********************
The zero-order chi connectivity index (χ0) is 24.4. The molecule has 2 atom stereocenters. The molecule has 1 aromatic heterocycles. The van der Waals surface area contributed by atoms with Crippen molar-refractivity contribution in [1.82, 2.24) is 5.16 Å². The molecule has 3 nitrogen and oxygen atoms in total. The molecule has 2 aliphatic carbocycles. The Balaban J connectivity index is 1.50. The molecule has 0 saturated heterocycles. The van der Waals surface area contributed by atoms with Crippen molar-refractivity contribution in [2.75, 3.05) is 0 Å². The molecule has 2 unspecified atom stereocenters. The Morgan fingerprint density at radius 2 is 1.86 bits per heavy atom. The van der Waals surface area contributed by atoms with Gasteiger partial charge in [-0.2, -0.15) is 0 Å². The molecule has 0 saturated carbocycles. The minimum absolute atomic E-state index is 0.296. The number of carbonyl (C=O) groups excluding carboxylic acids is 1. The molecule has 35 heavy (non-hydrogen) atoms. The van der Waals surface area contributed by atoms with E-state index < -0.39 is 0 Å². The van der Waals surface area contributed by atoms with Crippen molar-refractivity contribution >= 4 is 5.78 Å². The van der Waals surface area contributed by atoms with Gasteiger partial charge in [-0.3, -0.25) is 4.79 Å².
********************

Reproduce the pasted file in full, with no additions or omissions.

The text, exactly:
The zero-order chi connectivity index (χ0) is 24.4. The molecule has 2 atom stereocenters. The molecule has 1 aromatic heterocycles. The van der Waals surface area contributed by atoms with Crippen molar-refractivity contribution in [1.82, 2.24) is 5.16 Å². The molecule has 3 nitrogen and oxygen atoms in total. The molecule has 2 aliphatic carbocycles. The Balaban J connectivity index is 1.50. The molecule has 0 saturated heterocycles. The van der Waals surface area contributed by atoms with Crippen molar-refractivity contribution in [2.75, 3.05) is 0 Å². The molecule has 2 unspecified atom stereocenters. The Morgan fingerprint density at radius 2 is 1.86 bits per heavy atom. The van der Waals surface area contributed by atoms with Gasteiger partial charge in [-0.2, -0.15) is 0 Å². The molecule has 0 saturated carbocycles. The minimum absolute atomic E-state index is 0.296. The number of carbonyl (C=O) groups excluding carboxylic acids is 1. The molecule has 35 heavy (non-hydrogen) atoms. The van der Waals surface area contributed by atoms with E-state index < -0.39 is 0 Å². The van der Waals surface area contributed by atoms with Crippen molar-refractivity contribution >= 4 is 5.78 Å². The van der Waals surface area contributed by atoms with Gasteiger partial charge in [-0.3, -0.25) is 4.79 Å².